12:37 Legendary Mikhail Baryshnikov Solos: Don Quixote/Giselle
Legendary Mikhail Baryshnikov Solos: Don Quixote/Giselle
Kent G Becker
Mikhail Baryshnikov captivated ballet audiences from the late 1960s through the early 1980s. In his prime, no male dancer was his equal and his work has stood the test of time. What makes Baryshnikov the greatest male dancer of all time? In this video, I analyze two of my favorite Baryshnikov solos to demonstrate what separates him from other dancers. His memorable performances were defined by his great technical command, confidence, and dynamic stage presence, characteristics that are on full display in these solos.
Check out my comments on the video after 1 million views: https://balletfocus.com/mikhail-barys…
Steps include: Cabriole Devant, Double Assemblé or Grand Assemblé en Tournant, Double Tour en l’air, Pirouette: En dehors, Sissonne, Failli, Double Jeté Entrelacé or Rivoltade, Turn in Second (á la Seconde).
Thanks to Jeremy Nasmith for guidance on the first step in the Basil “Drunk” solo.
Baryshnikov photos by Vladimir Bliokh.
Isaac Hernández Paquita solo: https://www.youtube.com/watch?v=-ATHT…, Chapulo7 YouTube Channel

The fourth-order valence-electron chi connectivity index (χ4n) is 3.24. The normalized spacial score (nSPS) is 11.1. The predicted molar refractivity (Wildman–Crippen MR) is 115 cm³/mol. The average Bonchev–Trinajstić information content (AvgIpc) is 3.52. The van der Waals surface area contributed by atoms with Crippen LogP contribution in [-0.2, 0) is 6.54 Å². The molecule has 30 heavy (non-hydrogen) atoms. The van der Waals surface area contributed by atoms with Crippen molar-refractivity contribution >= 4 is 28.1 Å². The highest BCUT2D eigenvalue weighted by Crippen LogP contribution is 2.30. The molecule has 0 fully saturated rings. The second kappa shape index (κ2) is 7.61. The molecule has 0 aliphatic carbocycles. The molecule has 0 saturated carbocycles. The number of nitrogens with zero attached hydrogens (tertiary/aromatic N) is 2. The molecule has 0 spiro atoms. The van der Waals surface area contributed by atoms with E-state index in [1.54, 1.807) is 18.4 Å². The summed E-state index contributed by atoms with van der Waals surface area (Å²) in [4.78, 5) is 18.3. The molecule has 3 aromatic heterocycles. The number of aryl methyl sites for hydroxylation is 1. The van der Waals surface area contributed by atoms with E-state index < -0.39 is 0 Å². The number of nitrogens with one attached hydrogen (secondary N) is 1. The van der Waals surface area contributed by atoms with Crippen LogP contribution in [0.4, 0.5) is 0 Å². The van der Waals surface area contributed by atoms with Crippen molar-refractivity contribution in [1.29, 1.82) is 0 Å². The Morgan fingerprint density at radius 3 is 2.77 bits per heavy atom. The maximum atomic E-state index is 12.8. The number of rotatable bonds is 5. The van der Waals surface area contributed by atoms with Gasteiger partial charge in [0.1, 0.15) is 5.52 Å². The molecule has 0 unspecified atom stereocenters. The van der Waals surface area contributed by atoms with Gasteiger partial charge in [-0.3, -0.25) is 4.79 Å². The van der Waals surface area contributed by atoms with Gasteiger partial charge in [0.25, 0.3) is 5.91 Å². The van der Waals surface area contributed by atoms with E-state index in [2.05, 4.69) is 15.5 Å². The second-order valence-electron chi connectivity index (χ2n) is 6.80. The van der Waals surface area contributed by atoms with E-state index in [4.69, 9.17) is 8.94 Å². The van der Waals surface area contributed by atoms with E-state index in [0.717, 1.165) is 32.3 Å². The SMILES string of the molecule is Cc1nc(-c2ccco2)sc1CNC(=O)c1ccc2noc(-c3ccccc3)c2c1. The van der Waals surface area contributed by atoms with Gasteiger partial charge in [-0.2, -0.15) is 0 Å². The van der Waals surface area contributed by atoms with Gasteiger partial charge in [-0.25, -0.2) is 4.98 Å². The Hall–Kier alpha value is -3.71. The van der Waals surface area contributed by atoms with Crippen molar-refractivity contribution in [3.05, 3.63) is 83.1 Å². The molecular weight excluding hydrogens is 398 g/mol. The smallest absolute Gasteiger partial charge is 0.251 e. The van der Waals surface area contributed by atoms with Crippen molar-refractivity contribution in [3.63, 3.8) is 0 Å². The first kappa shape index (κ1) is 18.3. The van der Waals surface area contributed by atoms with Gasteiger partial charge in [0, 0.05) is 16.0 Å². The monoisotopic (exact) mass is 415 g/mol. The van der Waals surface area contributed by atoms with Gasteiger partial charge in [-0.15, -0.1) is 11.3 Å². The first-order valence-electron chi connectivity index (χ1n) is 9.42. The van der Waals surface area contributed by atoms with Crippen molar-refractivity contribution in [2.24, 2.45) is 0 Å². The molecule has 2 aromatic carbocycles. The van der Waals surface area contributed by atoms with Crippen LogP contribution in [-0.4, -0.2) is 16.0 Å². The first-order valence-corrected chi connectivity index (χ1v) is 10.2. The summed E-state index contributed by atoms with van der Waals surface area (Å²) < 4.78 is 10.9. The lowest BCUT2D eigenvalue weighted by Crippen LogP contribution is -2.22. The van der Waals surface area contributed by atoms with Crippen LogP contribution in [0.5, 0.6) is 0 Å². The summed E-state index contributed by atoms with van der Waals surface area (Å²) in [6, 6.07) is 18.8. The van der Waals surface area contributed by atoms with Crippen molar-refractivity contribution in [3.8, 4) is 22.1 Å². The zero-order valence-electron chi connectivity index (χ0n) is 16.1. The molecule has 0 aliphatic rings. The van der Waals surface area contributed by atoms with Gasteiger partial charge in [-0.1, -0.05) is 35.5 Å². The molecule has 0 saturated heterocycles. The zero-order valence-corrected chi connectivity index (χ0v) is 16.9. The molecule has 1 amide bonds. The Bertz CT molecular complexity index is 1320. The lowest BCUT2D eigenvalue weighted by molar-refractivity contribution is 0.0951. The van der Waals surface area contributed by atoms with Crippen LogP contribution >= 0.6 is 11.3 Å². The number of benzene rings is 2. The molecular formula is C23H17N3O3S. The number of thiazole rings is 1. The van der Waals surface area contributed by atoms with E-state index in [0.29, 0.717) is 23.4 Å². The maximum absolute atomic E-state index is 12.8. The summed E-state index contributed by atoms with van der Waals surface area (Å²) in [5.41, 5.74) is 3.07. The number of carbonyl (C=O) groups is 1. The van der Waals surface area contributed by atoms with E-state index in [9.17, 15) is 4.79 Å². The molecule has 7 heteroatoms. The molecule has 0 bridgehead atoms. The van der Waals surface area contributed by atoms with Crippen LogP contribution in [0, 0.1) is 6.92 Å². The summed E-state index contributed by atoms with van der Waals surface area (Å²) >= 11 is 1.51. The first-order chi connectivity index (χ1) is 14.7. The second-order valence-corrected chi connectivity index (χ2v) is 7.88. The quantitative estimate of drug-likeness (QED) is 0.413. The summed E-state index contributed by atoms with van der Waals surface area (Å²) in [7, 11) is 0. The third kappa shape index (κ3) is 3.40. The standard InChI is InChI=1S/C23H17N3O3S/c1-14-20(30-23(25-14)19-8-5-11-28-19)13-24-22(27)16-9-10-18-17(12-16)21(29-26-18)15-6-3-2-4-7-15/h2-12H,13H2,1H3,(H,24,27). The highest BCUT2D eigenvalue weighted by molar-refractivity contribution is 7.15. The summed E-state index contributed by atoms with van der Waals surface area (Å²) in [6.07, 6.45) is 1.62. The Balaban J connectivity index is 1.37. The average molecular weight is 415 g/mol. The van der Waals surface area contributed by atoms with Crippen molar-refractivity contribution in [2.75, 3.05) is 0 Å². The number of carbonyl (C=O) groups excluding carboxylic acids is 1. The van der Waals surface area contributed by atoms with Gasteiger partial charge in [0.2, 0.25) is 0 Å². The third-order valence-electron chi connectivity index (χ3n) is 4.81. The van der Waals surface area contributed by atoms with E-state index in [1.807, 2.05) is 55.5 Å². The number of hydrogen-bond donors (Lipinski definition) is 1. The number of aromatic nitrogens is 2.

Baryshnikov Live at Wolf Trap, Kultur, 2004, taped live performance in 1976 (two years after his defection from the Soviet Union) at Wolf Trap National Park for the Performing Arts in Virginia. Outstanding Baryshnikov performances in Copéllia, Le Sprectre de la Rose, Vestris, and the Don Quixote Pas de Deux with Gelsey Kirkland.
American Ballet Theatre Don Quixote, Kultur, 2003, a 1983 performance live at the Metropolitan Opera House with Cynthia Harvey as Kitri. This was Baryshnikov’s Don Quixote production when he was the company’s artistic director.
American Ballet Theatre Giselle, Bel Canto, 1992, one of the finest examples of this classic tragedy, with Natalia Makarova as Giselle from 1977 taped live at the Metropolitan Opera House. Another tragedy is that this distinguished work is only available on VHS tape. Can the copyright holder please make this important performance available in digital format rather than forcing ballet fans to watch the work on substandard VHS digital conversions?